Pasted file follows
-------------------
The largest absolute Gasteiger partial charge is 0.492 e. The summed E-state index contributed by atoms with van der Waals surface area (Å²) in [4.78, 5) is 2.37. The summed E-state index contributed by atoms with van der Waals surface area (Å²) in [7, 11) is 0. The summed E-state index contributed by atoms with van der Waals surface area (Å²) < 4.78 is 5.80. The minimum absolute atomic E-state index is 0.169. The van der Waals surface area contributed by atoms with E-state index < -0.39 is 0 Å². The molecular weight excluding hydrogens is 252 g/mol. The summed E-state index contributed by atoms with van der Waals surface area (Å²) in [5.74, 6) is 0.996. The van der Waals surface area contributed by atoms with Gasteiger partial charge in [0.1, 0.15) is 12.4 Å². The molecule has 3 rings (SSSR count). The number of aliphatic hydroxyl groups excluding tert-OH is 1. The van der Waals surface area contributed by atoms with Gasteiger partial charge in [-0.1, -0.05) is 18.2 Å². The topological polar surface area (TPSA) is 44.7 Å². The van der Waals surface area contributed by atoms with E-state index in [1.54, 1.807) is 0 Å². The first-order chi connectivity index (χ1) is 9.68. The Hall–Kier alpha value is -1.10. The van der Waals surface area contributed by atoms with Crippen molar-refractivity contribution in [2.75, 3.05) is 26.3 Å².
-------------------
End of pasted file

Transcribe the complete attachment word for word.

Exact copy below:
The largest absolute Gasteiger partial charge is 0.492 e. The summed E-state index contributed by atoms with van der Waals surface area (Å²) in [4.78, 5) is 2.37. The summed E-state index contributed by atoms with van der Waals surface area (Å²) in [7, 11) is 0. The summed E-state index contributed by atoms with van der Waals surface area (Å²) < 4.78 is 5.80. The minimum absolute atomic E-state index is 0.169. The van der Waals surface area contributed by atoms with E-state index < -0.39 is 0 Å². The molecular weight excluding hydrogens is 252 g/mol. The summed E-state index contributed by atoms with van der Waals surface area (Å²) in [5.74, 6) is 0.996. The van der Waals surface area contributed by atoms with Gasteiger partial charge in [0.1, 0.15) is 12.4 Å². The molecule has 3 rings (SSSR count). The number of aliphatic hydroxyl groups excluding tert-OH is 1. The van der Waals surface area contributed by atoms with Gasteiger partial charge in [-0.1, -0.05) is 18.2 Å². The topological polar surface area (TPSA) is 44.7 Å². The van der Waals surface area contributed by atoms with E-state index in [1.54, 1.807) is 0 Å². The first-order chi connectivity index (χ1) is 9.68. The Hall–Kier alpha value is -1.10. The van der Waals surface area contributed by atoms with Crippen molar-refractivity contribution in [2.75, 3.05) is 26.3 Å².